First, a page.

Shopify and BigCommerce are the two most well-developed cloud-based eCommerce website builder solutions. How do you decide which one to choose and what makes one better than the other?
In this guide, I point out the key differences between both platforms so that you can choose the best fit for your business. Once again I'll reiterate that there is no “best eCommerce solution”, only what will work best for your business type.
First of all, if you haven't already, read my Shopify v Magento website builder guide to understand why building an eCommerce website “in the cloud” is a better solution than choosing open source software. I chose Shopify as my comparison, but you could compare any of the leading cloud-based eCommerce website builders and draw the same conclusion:
Cloud-based eCommerce solutions give you better security and a faster route to market than clunky Open Source solutions that consistently need manually patching and updating.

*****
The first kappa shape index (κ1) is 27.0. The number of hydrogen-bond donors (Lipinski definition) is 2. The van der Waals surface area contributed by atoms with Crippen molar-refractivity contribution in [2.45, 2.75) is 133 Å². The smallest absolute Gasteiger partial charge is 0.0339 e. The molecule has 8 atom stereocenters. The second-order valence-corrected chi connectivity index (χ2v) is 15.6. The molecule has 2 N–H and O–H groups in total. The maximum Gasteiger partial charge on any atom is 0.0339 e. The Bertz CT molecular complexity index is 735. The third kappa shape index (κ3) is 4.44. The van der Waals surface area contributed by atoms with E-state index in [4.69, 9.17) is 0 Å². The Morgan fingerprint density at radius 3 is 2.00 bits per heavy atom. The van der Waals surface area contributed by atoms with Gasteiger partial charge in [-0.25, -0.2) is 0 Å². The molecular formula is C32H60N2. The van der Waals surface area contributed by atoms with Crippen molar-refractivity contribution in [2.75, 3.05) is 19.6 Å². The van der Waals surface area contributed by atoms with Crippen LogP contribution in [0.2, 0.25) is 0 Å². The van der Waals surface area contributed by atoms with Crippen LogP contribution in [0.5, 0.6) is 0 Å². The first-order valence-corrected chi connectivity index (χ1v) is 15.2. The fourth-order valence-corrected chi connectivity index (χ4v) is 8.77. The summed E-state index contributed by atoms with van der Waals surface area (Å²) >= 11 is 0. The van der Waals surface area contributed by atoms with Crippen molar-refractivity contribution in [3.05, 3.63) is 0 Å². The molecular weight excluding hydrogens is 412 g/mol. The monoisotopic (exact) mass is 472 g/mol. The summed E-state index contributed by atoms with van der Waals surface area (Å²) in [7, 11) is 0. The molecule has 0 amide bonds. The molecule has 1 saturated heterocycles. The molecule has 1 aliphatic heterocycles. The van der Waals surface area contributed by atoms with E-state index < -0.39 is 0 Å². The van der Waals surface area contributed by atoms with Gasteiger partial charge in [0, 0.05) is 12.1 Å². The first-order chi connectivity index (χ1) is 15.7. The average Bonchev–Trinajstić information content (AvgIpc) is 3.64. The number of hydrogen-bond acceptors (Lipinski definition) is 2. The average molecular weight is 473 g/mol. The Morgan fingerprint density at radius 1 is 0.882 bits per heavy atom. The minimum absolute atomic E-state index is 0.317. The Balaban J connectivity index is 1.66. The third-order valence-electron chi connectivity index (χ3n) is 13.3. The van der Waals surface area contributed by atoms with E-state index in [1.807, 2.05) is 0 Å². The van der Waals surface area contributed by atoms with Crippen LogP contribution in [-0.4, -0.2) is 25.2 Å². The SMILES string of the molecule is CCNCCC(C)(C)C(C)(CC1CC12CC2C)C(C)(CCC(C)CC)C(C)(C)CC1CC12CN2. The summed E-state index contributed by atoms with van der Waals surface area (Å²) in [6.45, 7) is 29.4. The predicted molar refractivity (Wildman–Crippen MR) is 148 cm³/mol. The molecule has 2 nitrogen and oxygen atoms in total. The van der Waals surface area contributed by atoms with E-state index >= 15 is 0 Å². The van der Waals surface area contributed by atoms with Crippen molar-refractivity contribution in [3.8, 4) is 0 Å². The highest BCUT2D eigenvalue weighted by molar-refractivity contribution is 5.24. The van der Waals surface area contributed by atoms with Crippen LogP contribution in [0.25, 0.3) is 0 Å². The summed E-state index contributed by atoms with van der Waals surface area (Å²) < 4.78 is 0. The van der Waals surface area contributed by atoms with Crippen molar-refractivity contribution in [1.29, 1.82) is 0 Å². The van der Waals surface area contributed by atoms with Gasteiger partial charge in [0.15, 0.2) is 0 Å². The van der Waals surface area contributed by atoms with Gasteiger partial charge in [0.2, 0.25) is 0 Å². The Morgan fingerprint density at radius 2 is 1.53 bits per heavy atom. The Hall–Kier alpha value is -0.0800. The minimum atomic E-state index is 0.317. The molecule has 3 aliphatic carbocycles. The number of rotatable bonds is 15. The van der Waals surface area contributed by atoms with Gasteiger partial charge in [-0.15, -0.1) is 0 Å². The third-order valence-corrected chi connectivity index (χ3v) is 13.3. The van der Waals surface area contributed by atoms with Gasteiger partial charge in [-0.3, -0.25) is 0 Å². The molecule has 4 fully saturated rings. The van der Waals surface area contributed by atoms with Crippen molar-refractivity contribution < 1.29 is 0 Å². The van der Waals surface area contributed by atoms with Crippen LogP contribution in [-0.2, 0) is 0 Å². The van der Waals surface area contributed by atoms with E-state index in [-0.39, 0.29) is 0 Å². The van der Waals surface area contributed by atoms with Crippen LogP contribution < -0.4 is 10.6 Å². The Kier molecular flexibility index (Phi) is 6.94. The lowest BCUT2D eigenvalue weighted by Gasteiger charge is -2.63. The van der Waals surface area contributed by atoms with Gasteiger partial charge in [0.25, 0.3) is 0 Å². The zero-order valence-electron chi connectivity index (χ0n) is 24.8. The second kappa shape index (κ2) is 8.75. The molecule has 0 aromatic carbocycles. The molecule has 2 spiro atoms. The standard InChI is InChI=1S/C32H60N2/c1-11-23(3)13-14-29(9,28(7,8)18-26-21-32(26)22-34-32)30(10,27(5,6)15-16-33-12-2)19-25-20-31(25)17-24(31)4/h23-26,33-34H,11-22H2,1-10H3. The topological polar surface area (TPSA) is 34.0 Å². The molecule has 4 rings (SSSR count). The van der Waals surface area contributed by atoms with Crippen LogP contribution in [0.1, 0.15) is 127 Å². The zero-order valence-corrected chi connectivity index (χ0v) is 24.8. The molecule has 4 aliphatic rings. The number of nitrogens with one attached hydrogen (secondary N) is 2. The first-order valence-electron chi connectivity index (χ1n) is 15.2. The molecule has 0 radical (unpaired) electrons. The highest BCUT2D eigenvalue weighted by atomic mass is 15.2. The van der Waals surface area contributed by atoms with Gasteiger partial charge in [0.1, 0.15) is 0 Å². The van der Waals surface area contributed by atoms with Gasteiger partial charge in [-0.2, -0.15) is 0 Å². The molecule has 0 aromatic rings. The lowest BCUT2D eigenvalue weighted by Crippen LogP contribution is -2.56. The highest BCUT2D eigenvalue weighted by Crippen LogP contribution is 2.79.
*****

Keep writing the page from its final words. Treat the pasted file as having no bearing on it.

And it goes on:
If you think you are going to need lots of customisation in your final solution, then you might consider using Lemonstand which uses an open source Sass toolbox of Bourbon, Neat and Gulp to achieve site-wide theming and a REST API to integrate with third-party solutions. Read my Lemonstand Review for more details.
Shopify V BigCommerce
Both of these eCommerce website builders have been battle tested in the field, and both are good choices to build an eCommerce store. For a quick overview of the details see this eCommerce website builder comparison chart. Both platforms were established within a year of each other, and both have a free trial, and a UK dedicated support number.